For most of its running time, Violeta Went to Heaven plays out as an engaging although not quite intimate biopic – an illuminative portrait of Chilean singer and artist Violeta Parra (Francisca Gavilán), whose music voiced the poetry and anguish of her nation’s poor. Not always crystal clear, the film begins with Violeta’s childhood and ends with her death – but in between takes liberties with characters and chronology, juxtaposing, for example, a pilgrimage across Chile (to gather and archive traditional folk songs), with sojourns in Europe, and then again with a birthday party among friends, an occasion when she meets flautist Gilbert Favre (Thomas Durand), the love of her life. Towards the end, it shifts away from its arm’s length storytelling to plumb the interior landscape of this unique and complex woman.
Writer Eliseo Altunaga frames the story with an interview of Parra by a snide, reluctantly deferential television host, who asks pointed questions about Parra’s connections with communism, and whose buttoned-up smugness absolutely defines what Parra is not. A woman of the people, Parra grew up dirt-poor in a small village, singing in the streets to help support the family after her alcoholic father (Christian Quevedo) – a musician who taught her to play the guitar – died young. One of the film’s recurrent images is of Violeta as a child (Francisca Durán) hungrily devouring wild berries, the dark purple juice surrounding her mouth and streaming down her chin. For a while the singer traveled with a troupe of itinerant entertainers before striking out on her own to sing protest songs about the conditions of workers. Later she left her three children behind with their father – who subsequently disappears from the film’s narrative – and accepted an invitation to perform in Poland, then a Soviet regime.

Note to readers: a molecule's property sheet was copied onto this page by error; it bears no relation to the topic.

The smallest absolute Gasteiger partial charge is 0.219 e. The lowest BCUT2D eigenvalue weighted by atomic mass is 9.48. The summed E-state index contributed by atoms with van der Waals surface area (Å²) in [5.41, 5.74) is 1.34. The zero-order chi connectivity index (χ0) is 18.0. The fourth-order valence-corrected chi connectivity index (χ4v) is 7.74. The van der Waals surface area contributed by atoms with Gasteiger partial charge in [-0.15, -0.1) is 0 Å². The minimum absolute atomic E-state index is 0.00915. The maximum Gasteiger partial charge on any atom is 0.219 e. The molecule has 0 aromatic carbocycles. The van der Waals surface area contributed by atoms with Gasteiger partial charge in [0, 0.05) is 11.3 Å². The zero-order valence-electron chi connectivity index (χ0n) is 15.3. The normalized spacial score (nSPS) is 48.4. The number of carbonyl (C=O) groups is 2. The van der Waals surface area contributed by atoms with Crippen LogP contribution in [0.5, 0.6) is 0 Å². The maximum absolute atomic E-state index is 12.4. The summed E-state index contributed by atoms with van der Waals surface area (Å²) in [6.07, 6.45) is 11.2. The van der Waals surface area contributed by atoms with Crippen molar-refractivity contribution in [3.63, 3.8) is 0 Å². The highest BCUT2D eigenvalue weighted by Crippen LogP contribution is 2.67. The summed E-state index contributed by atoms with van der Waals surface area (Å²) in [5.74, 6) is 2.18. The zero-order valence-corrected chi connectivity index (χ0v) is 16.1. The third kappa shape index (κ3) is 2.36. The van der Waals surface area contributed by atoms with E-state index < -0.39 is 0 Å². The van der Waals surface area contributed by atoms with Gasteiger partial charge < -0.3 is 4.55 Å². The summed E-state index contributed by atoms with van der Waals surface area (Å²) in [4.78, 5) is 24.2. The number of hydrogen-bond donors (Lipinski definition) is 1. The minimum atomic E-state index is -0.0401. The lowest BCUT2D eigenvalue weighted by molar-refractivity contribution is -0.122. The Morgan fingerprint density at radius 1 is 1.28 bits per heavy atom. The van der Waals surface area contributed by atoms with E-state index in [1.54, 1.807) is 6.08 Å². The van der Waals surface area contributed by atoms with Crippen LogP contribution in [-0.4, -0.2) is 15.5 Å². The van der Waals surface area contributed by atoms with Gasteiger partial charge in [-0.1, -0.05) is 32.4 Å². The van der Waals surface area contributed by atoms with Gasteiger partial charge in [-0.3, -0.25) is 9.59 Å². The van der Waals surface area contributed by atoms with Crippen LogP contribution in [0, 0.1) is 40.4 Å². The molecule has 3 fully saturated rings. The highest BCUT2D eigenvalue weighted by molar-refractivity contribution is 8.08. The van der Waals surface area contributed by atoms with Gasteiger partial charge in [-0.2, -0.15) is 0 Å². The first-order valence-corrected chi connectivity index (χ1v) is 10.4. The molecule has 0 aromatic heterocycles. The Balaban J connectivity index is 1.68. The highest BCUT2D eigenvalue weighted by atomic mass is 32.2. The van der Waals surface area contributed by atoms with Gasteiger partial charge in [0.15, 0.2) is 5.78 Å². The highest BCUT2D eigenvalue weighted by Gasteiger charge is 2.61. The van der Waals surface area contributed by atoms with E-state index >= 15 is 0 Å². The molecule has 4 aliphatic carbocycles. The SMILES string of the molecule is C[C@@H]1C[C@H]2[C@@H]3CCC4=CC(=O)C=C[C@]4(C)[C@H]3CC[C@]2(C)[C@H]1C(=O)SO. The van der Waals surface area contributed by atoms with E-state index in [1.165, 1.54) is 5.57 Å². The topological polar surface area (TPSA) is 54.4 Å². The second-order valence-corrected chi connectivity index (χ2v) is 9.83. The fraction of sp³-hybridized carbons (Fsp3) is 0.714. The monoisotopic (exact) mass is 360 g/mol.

Much of the film’s strength derives from Gavilán’s intense performance. With her composed face but burning eyes, Gavilán’s Parra knows what she wants and what she believes; she’s not afraid to march into the Louvre with her art and ask to be exhibited, or to call a snooty French patrician a “deaf shithead” when he directs her to the kitchen after her performance. Gavilán is even more compelling depicting the painful personal junctures in Parra’s life, such as when, while in Europe, she receives news of the death of her baby girl, or after her lover ups and leaves, repelled by the harsh words for him she cannot check. In each case, the performer’s fireworks radiate from within.
Based loosely on a biography written by Angel Parra, Violeta’s son, Violeta Went to Heaven takes its time. A trek across the desert to track down an indigenous artist (who, when found, is deaf to her pleas to share his music) isn’t packed with high drama. And the humor is sparse. What the film does have is poetry – Parra’s sayings and songs – and a sense of authenticity. It’s like a travelogue, through the titled character’s eyes, into a cruelly impoverished but ultimately more honest and vital world.
Violeta Went to Heaven
110 minutes. In theaters in L.A. April 19 2013.
Now playing at the Laemmle Royal and Playhouse 7.
Review by Deborah Klugman.
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